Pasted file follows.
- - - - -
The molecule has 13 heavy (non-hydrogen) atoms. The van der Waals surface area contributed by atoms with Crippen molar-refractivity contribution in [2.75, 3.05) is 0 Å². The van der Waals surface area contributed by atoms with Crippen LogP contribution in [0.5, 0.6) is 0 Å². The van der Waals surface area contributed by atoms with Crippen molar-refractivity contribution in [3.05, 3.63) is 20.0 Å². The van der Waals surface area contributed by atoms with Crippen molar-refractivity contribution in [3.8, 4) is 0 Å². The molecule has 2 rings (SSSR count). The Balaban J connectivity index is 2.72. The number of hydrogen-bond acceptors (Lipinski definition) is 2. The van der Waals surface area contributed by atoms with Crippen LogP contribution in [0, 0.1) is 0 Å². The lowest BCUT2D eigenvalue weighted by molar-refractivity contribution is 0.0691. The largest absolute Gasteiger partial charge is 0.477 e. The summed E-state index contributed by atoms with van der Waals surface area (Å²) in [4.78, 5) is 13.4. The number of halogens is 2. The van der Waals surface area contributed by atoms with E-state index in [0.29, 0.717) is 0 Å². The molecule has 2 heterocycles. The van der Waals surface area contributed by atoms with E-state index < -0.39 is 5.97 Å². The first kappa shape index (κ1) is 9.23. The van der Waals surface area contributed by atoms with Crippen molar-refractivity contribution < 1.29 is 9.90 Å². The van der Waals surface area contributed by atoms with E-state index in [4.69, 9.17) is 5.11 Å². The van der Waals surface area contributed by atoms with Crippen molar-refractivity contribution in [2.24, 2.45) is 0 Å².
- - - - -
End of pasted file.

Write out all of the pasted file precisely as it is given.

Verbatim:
The molecule has 13 heavy (non-hydrogen) atoms. The van der Waals surface area contributed by atoms with Crippen molar-refractivity contribution in [2.75, 3.05) is 0 Å². The van der Waals surface area contributed by atoms with Crippen LogP contribution in [0.5, 0.6) is 0 Å². The van der Waals surface area contributed by atoms with Crippen molar-refractivity contribution in [3.05, 3.63) is 20.0 Å². The van der Waals surface area contributed by atoms with Crippen molar-refractivity contribution in [3.8, 4) is 0 Å². The molecule has 2 rings (SSSR count). The Balaban J connectivity index is 2.72. The number of hydrogen-bond acceptors (Lipinski definition) is 2. The van der Waals surface area contributed by atoms with Crippen LogP contribution in [0, 0.1) is 0 Å². The lowest BCUT2D eigenvalue weighted by molar-refractivity contribution is 0.0691. The largest absolute Gasteiger partial charge is 0.477 e. The summed E-state index contributed by atoms with van der Waals surface area (Å²) in [4.78, 5) is 13.4. The number of halogens is 2. The van der Waals surface area contributed by atoms with E-state index in [0.29, 0.717) is 0 Å². The molecule has 2 heterocycles. The van der Waals surface area contributed by atoms with E-state index < -0.39 is 5.97 Å². The first kappa shape index (κ1) is 9.23. The van der Waals surface area contributed by atoms with Crippen molar-refractivity contribution < 1.29 is 9.90 Å². The van der Waals surface area contributed by atoms with E-state index in [4.69, 9.17) is 5.11 Å². The van der Waals surface area contributed by atoms with Crippen molar-refractivity contribution in [2.24, 2.45) is 0 Å².